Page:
And yes, we should also publicly acknowledge the superstars as well. Johnny Sexton, Michael Fassbender, Rory McIlroy, Jack Charlton. But in my ideal honours system, no politician would ever be given an award nor would any political donor.

Green stitching

Perhaps instead of red thread on the lapel, Irish recipients could have green stitching on the cuffs of their suits, or a subtle pin or a few letters after their name in formal correspondence. A big day out in the Áras in a must though.

And it’s not as if we didn’t used to give out honours. The Order of St Patrick was conferred until Irish independence in 1922 but abandoned thereafter. Attempts have been made to resurrect an honours system including a Private Member’s Bill by Superquinn founder Feargal Quinn when he was in the Seanad. But the cross-party political will has always been lacking.

Whichever way we choose to publicly tip our hat at those who have made Ireland a better place, the body that would decide on those honours would have to be free from any political interference or the “Sure, don’t I know your father” nonsense. It should represent the new Ireland and strands of the old as well. It should include foreign-nationals and have a gender and regional balance.

I know creating such an august group of people would be tough in itself and it may take a few years to bed down but citizens who are proud of their country should have a country that is publicly proud of its citizens.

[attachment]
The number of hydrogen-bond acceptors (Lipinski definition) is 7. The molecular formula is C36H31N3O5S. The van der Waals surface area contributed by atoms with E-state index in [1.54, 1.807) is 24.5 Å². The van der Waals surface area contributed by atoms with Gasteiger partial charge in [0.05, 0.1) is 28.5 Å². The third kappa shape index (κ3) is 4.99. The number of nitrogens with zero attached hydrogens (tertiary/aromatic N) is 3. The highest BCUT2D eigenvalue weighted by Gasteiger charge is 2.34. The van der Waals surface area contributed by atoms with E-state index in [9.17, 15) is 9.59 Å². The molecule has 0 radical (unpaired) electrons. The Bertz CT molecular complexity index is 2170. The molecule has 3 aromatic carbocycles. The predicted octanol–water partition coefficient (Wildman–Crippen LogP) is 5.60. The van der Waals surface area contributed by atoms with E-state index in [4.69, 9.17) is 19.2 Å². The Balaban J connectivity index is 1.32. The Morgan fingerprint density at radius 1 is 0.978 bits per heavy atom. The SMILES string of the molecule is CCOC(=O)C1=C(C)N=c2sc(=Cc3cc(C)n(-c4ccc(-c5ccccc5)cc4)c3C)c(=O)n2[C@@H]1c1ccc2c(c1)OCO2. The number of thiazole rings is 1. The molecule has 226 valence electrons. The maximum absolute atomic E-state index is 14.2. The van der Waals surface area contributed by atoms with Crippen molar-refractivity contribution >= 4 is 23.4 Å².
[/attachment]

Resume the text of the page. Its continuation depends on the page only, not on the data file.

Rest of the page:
Joe Lynam is a BBC business correspondent and presenter

@BBC_Joe_Lynam

The Irish Times Logo
Commenting on The Irish Times has changed. To comment you must now be an Irish Times subscriber.
SUBSCRIBE
GO BACK
Error Image
The account details entered are not currently associated with an Irish Times subscription. Please subscribe to sign in to comment.
Comment Sign In

Forgot password?
The Irish Times Logo
Thank you
You should receive instructions for resetting your password. When you have reset your password, you can Sign In.
The Irish Times Logo
Please choose a screen name. This name will appear beside any comments you post. Your screen name should follow the standards set out in our community standards.
Screen Name Selection

Hello

Please choose a screen name. This name will appear beside any comments you post. Your screen name should follow the standards set out in our community standards.

The Irish Times Logo
Commenting on The Irish Times has changed. To comment you must now be an Irish Times subscriber.
SUBSCRIBE
Forgot Password
Please enter your email address so we can send you a link to reset your password.

Sign In

Your Comments
We reserve the right to remove any content at any time from this Community, including without limitation if it violates the Community Standards. We ask that you report content that you in good faith believe violates the above rules by clicking the Flag link next to the offending comment or by filling out this form. New comments are only accepted for 3 days from the date of publication.